Source:- LinkedIn, Author Tom O’Reilly
October. For most people, this month brings to mind things like pumpkins, apple picking, cider donuts, and candy corn. Magazine covers feature images of hearty fall recipes, microbreweries roll out their spin on pumpkin-spiced beer, and many make additional trips to Starbucks for pumpkin lattes and scones (or is that just my wife and I?).
For CAEs, the focus is a bit different. While we still may frequent Starbucks, October also brings serious thoughts, considerations, and actions to developing the next year’s audit plan.
Simply put, the internal audit plan communicates and highlights what projects and audits the internal audit department will work on and complete in the upcoming year. According to the IIA’s Practice Advisory 2010 – Linking the Audit Plan to Risks and Exposures, the CAE must establish a risk-based plan to determine the priorities of internal audit activity, consistent with the organization’s goals. In addition to increasing the value provided by internal audit, aligning the internal audit plan to the organization’s goals and objectives proves internal audit’s relevancy and the justifies the resources allocated to it.
So if internal audit’s projects are supposed to be aligned with the organization’s goals, why is it that Protiviti’s Knowledge Leader, a repository for audit documentation and information, states that the most commonly sought out audit program topics in 2014 were Procurement, Accounts Payables, Payroll, Inventory and Construction Contracts? Is it because four of these processes are common Finance processes that internal audit has tested from the beginning of time? Or do these processes truly represent the major objectives of many organizations?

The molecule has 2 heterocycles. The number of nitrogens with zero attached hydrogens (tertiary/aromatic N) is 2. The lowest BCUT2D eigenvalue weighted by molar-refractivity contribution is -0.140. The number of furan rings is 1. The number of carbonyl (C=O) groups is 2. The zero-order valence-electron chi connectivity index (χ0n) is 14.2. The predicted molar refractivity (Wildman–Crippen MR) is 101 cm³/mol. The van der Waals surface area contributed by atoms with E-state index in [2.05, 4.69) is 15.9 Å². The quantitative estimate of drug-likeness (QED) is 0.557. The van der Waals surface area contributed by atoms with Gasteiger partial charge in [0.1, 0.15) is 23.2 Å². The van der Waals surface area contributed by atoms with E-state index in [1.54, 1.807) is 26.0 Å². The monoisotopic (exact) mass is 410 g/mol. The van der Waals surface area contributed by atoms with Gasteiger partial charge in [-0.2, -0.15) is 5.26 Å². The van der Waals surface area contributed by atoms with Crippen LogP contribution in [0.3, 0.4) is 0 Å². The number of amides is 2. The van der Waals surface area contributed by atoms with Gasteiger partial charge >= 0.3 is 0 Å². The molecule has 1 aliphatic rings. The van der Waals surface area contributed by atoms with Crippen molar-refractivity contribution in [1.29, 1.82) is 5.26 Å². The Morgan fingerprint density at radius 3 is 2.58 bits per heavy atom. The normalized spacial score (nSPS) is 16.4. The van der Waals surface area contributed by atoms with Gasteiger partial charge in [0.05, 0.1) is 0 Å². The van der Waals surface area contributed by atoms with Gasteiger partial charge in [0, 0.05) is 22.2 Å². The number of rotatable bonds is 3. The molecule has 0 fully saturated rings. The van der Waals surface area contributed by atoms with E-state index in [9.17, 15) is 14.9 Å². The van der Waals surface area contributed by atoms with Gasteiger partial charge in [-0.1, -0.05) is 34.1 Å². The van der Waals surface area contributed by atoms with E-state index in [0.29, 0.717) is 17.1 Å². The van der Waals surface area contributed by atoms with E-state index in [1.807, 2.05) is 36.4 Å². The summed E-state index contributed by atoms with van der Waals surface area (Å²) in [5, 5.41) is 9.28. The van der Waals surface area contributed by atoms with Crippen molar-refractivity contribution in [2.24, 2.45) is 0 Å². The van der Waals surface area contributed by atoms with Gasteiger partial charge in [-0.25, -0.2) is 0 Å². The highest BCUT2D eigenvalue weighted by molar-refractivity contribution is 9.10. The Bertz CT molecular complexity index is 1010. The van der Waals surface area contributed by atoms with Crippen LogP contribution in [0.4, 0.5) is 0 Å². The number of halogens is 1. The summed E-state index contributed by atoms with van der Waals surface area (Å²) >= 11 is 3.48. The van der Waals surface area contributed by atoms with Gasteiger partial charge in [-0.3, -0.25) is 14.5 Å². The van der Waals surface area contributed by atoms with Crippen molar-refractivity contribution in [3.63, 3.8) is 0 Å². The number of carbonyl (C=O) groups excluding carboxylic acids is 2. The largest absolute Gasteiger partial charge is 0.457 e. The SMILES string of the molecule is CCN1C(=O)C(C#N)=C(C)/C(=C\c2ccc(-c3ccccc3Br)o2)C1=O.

One reason many CAEs continue to audit routine processes may stem from the fact that their audit plan may not be driven from a traditional internal audit risk assessment. Perhaps these CAEs are fulfilling multiple management requests, or their lack of experience performing a risk assessment leads them to suggest projects they are comfortable performing.
If their reasoning is the latter, let’s put this bad practice to bed. By using the following six steps, CAEs should be able to propose internal audit projects to be completed in 2016 that are more aligned with the organization’s strategies, goals, and objectives, and remain relevant in the eyes of their management team and audit committee.
A CAE should first start with their organization’s goals and objectives. If they are not publicly communicated within your organization, you should be able to find these in strategy documents or reports for the board of directors or executive management.
Why is this important? If you do not start with organizational strategies and goals as the foundation, you run the risk of proposing irrelevant projects and not providing insight management will truly care about. Hopefully most CAEs find that asking the internal audit standard question “what could go wrong?” to someone responsible for the strategic goals and objectives of your organization immediately identifies new audit projects that may not have been considered.